We both have good credit. Last I checked, mine was hovering right around 800. I've since let my only credit card expire, so the number may be lower now. I'm not sure how scoring works, I'm just providing this for context.

I strongly suggest you use a website like CreditKarma.com to estimate your credit score. In general you do not want to let credit cards expire, as the number of accounts you have, the length of time you've had them, and the amount of credit available to you all positively affect your score.

You should also expect to pay more than the contractor estimates to build the house, even after you get the updated estimate. I want to say I've heard 10-20% as a rule of thumb.
posted by schroedinger at 9:25 AM on October 26, 2015


Is it possible to leave portions of the house unfinished for the first year, so you can go off and earn enough money to pay for the final phase of construction?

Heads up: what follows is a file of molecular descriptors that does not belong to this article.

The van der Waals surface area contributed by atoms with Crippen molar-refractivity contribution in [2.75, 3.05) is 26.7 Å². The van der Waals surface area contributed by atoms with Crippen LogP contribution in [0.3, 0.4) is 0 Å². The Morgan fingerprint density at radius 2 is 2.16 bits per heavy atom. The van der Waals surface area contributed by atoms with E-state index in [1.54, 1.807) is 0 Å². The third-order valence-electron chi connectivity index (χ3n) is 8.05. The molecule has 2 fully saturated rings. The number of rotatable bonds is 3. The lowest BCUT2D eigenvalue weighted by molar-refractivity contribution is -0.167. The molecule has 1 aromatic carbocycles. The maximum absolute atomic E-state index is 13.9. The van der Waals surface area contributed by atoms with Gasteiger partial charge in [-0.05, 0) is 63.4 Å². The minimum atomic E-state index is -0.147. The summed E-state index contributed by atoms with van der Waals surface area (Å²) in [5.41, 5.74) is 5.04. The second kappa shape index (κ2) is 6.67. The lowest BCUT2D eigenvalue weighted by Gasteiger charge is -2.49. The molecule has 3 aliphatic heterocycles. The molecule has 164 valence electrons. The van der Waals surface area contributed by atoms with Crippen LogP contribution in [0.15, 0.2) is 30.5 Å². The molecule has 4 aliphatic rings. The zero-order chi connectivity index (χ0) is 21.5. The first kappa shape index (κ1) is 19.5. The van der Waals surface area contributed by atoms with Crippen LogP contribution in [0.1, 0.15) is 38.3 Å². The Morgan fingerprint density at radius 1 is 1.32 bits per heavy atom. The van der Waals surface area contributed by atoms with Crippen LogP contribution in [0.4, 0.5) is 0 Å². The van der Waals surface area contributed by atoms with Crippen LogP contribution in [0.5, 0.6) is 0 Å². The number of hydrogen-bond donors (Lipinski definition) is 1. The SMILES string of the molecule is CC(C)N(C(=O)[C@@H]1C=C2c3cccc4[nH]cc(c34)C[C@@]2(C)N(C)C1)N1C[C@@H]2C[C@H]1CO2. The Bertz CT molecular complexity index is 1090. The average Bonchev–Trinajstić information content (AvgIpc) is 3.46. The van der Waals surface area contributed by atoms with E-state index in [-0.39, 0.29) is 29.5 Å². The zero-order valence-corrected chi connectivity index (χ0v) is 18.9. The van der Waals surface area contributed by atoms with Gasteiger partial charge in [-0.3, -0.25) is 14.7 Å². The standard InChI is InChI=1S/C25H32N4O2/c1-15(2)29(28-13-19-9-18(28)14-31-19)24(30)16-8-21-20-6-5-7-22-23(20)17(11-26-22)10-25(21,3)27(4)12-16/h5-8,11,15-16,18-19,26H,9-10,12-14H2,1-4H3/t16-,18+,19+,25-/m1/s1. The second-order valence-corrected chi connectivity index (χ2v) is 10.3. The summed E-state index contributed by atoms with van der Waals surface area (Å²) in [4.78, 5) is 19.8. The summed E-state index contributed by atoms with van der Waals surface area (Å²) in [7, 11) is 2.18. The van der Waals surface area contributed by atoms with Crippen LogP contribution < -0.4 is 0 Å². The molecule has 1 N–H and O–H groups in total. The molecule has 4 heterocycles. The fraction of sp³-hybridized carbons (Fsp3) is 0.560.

posted by alms at 9:37 AM on October 26, 2015


Gentryfying neighborhood and 500 sq feet, you might get cheaper money for 1200 sq feet.
posted by Oyéah at 10:23 AM on October 26, 2015 [1 favorite]


Two other options to consider:

  • Put the extra $20K on your credit cards.

  • Get a personal loan guaranteed by the value of the land, without reference to the construction of the new house.


  • This could be options if you aren't able to get a traditional construction loan.
    posted by alms at 10:56 AM on October 26, 2015


    Alternatively, you could hold on to the property till it hits a value you are comfortable with, sell it, and use that plus your savings to buy/build somewhere cheaper and non-gentrifying. Losing a 10k permit in that situation is not that important. Just make it up in your selling price.